Hey there, time traveller!
This article was published 11/6/2013 (1354 days ago), so information in it may no longer be current.
Chris Funk, a.k.a. The Wonderist, said magic had nothing to do with making a house appear for a needy family in the Dominican Republic last month.
A little money, and seven days of sweat equity, got the job done.
In his comfortable Charleswood home last week, Funk said he’s been doing magic for 20 years.
He’s a "corporate magician," he said, but magician is stereotyped as magic for children, so to reflect his adult clientele Funk, 36, billed himself as The Wonderist three years ago.
"There’s a huge world of magic out there that’s geared for adults," he said.
Funk recently saw first-hand there’s also a world out there that lives in abject poverty, and that his time and effort could help change a small corner of it.
Funk and his wife, Charity, paid $2,000 each to join a trip organized by Shine The Light Initiative (STLI), a non-profit Winnipeg charity founded by Funk’s friend, Brent Wong.
STLI organizes humanitarian trips to bring free medical and dental services and home-building to the Dominican.
The $2,000 covers flight, hotel, and part of the $5,000 cost to build one house.
Raising a home in an impoverished part of the country changed life not only for the new homeowners, but for Funk as well.
"You look at life differently. These people have nothing, yet they’re the happiest people that you’ll meet," he said.
"It makes you realize, ‘what am I blowing my money on? Do I really need to buy that?’"
Wong, a 36-year-old Winnipeg dentist, and his wife Wendy, started STLI in 2005.
In the first three years, they did about 12 trips to bring free dentistry to Mexico, and in 2008 decided to focus on the Puerto Plata area of the Dominican, where they do about four trips a year.
"There’s no one (at STLI) on salary, and not one penny goes towards administration," Wong said.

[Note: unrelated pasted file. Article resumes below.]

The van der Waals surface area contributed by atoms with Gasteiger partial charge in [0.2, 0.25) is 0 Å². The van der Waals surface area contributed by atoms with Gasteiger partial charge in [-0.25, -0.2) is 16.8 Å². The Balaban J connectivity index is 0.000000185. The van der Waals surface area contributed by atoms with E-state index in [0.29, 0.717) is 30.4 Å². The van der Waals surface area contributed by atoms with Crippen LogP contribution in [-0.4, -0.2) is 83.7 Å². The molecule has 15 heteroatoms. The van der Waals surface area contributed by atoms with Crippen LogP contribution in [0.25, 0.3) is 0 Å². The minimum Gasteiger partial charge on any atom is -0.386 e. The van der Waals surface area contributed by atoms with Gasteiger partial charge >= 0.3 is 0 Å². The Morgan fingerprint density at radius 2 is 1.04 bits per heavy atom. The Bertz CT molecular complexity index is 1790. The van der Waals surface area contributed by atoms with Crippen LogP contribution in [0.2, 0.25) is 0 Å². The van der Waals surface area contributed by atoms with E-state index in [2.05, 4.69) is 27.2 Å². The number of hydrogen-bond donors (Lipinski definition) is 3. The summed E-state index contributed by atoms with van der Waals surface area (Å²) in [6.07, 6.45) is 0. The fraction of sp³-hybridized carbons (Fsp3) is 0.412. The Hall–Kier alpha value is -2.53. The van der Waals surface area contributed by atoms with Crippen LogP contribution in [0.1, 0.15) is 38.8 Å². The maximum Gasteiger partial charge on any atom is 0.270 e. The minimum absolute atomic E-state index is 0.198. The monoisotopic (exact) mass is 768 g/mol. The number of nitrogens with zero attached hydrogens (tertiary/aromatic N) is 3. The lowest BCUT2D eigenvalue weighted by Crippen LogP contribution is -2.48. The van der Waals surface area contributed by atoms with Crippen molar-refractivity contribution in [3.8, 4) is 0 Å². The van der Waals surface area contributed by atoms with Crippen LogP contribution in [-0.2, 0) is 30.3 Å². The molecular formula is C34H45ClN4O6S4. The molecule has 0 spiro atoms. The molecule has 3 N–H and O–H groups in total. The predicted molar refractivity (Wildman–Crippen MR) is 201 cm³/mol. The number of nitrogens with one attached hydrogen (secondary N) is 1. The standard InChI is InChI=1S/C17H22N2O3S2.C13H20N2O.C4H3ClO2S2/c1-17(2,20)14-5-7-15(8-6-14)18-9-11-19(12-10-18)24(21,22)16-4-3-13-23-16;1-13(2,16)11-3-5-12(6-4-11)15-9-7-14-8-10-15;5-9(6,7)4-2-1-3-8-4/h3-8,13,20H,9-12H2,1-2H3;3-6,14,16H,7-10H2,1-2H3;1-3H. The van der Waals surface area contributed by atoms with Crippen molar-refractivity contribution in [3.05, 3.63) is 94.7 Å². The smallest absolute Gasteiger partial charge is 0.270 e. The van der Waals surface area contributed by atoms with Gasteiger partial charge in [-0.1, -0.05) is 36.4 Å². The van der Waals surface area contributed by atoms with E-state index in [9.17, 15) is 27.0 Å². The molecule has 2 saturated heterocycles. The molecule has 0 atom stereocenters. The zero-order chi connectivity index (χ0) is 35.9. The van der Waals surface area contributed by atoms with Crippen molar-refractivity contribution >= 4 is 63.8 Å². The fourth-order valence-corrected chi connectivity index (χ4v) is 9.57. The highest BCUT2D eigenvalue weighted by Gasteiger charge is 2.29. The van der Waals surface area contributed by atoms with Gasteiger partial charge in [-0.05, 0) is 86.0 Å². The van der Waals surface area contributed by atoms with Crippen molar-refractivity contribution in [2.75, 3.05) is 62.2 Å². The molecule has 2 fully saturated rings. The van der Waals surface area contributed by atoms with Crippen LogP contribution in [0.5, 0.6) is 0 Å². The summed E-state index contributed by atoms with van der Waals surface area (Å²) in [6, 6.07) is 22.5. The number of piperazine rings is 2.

These days about 30 people go on each trip, he said, split between medical/dental teams and builders. The medical and dental teams move around surrounding communities and manage to treat about 600 people during a seven-day visit, he said.
Many people have gone on multiple trips, Wong said, and the resulting life-change that Funk describes is not uncommon.
"You think you’re going down to change the lives of the Dominicans, but it’s the Canadians getting their lives changed. We get that over and over again."
Although the average wage of Dominicans is about $10 a day, the figure is more like $1 a day in the area they do work in, Wong said.
"I think one of the unfortunate parts is that when you do see (poverty) over and over again the tendency is to get desensitized to it," he said.
"One of the ways to circumvent that is we bring a fresh group of eyes down every time."
Funk and Charity were fresh eyes on the May trip, and Funk said for them the poverty stirred emotions.
His wife "had to duck away and wipe the tears" on more than one occasion during the trip, he said.
Finishing the house was a joyful occasion, though. The 20 by 20-foot cinder block side-by-side building got a metal roof, primitive electricity, a finished concrete floor and a yellow paint job.
The tears flowed during the dedication ceremony, Funk said.
"That’s the first time (the new owners) had a house that didn’t leak. We all got emotional."
STLI is planning another trip in October. For more information, go online to